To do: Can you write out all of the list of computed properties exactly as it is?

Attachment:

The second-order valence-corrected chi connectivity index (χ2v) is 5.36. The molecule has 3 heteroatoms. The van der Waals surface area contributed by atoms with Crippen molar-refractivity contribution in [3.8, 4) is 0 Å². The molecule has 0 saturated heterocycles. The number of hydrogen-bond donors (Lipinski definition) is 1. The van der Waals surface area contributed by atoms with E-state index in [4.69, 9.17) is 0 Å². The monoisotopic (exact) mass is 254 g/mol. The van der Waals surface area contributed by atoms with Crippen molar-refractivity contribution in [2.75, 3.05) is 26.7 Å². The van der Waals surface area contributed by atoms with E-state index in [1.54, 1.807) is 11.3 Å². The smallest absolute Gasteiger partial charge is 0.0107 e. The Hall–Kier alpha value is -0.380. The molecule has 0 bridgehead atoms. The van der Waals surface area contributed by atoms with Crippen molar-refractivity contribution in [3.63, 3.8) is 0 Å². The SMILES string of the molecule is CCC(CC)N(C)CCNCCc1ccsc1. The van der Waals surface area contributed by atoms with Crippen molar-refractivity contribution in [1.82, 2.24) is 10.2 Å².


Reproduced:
The second-order valence-corrected chi connectivity index (χ2v) is 5.36. The molecule has 3 heteroatoms. The van der Waals surface area contributed by atoms with Crippen molar-refractivity contribution in [3.8, 4) is 0 Å². The molecule has 0 saturated heterocycles. The number of hydrogen-bond donors (Lipinski definition) is 1. The van der Waals surface area contributed by atoms with E-state index in [4.69, 9.17) is 0 Å². The monoisotopic (exact) mass is 254 g/mol. The van der Waals surface area contributed by atoms with Crippen molar-refractivity contribution in [2.75, 3.05) is 26.7 Å². The van der Waals surface area contributed by atoms with E-state index in [1.54, 1.807) is 11.3 Å². The smallest absolute Gasteiger partial charge is 0.0107 e. The Hall–Kier alpha value is -0.380. The molecule has 0 bridgehead atoms. The van der Waals surface area contributed by atoms with Crippen molar-refractivity contribution in [3.63, 3.8) is 0 Å². The SMILES string of the molecule is CCC(CC)N(C)CCNCCc1ccsc1. The van der Waals surface area contributed by atoms with Crippen molar-refractivity contribution in [1.82, 2.24) is 10.2 Å².